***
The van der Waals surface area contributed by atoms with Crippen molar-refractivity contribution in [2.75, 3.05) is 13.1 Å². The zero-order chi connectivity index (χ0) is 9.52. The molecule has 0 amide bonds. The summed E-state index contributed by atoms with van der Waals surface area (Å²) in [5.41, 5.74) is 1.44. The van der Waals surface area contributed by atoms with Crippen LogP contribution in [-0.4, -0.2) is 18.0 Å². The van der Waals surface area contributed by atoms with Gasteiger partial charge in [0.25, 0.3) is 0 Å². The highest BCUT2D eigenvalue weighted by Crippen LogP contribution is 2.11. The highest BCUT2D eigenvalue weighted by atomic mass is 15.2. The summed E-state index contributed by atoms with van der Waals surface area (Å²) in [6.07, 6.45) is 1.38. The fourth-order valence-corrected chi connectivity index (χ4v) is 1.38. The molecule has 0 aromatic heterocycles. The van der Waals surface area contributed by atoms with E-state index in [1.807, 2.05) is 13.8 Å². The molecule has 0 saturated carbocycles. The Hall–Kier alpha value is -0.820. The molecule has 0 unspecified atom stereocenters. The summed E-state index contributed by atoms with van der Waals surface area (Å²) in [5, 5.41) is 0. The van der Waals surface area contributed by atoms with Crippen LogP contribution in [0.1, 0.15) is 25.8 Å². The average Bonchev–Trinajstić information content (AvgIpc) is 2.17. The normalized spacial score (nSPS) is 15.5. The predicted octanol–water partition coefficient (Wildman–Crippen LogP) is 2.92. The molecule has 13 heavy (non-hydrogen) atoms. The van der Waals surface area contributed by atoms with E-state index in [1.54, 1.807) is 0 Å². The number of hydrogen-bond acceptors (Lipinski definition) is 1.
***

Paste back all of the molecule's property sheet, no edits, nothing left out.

The van der Waals surface area contributed by atoms with Crippen molar-refractivity contribution in [2.75, 3.05) is 13.1 Å². The zero-order chi connectivity index (χ0) is 9.52. The molecule has 0 amide bonds. The summed E-state index contributed by atoms with van der Waals surface area (Å²) in [5.41, 5.74) is 1.44. The van der Waals surface area contributed by atoms with Crippen LogP contribution in [-0.4, -0.2) is 18.0 Å². The van der Waals surface area contributed by atoms with Gasteiger partial charge in [0.25, 0.3) is 0 Å². The highest BCUT2D eigenvalue weighted by Crippen LogP contribution is 2.11. The highest BCUT2D eigenvalue weighted by atomic mass is 15.2. The summed E-state index contributed by atoms with van der Waals surface area (Å²) in [6.07, 6.45) is 1.38. The fourth-order valence-corrected chi connectivity index (χ4v) is 1.38. The molecule has 0 aromatic heterocycles. The van der Waals surface area contributed by atoms with E-state index in [1.807, 2.05) is 13.8 Å². The molecule has 0 saturated carbocycles. The Hall–Kier alpha value is -0.820. The molecule has 0 unspecified atom stereocenters. The summed E-state index contributed by atoms with van der Waals surface area (Å²) in [5, 5.41) is 0. The van der Waals surface area contributed by atoms with Crippen LogP contribution in [0.1, 0.15) is 25.8 Å². The average Bonchev–Trinajstić information content (AvgIpc) is 2.17. The normalized spacial score (nSPS) is 15.5. The predicted octanol–water partition coefficient (Wildman–Crippen LogP) is 2.92. The molecule has 13 heavy (non-hydrogen) atoms. The van der Waals surface area contributed by atoms with E-state index in [1.54, 1.807) is 0 Å². The number of hydrogen-bond acceptors (Lipinski definition) is 1.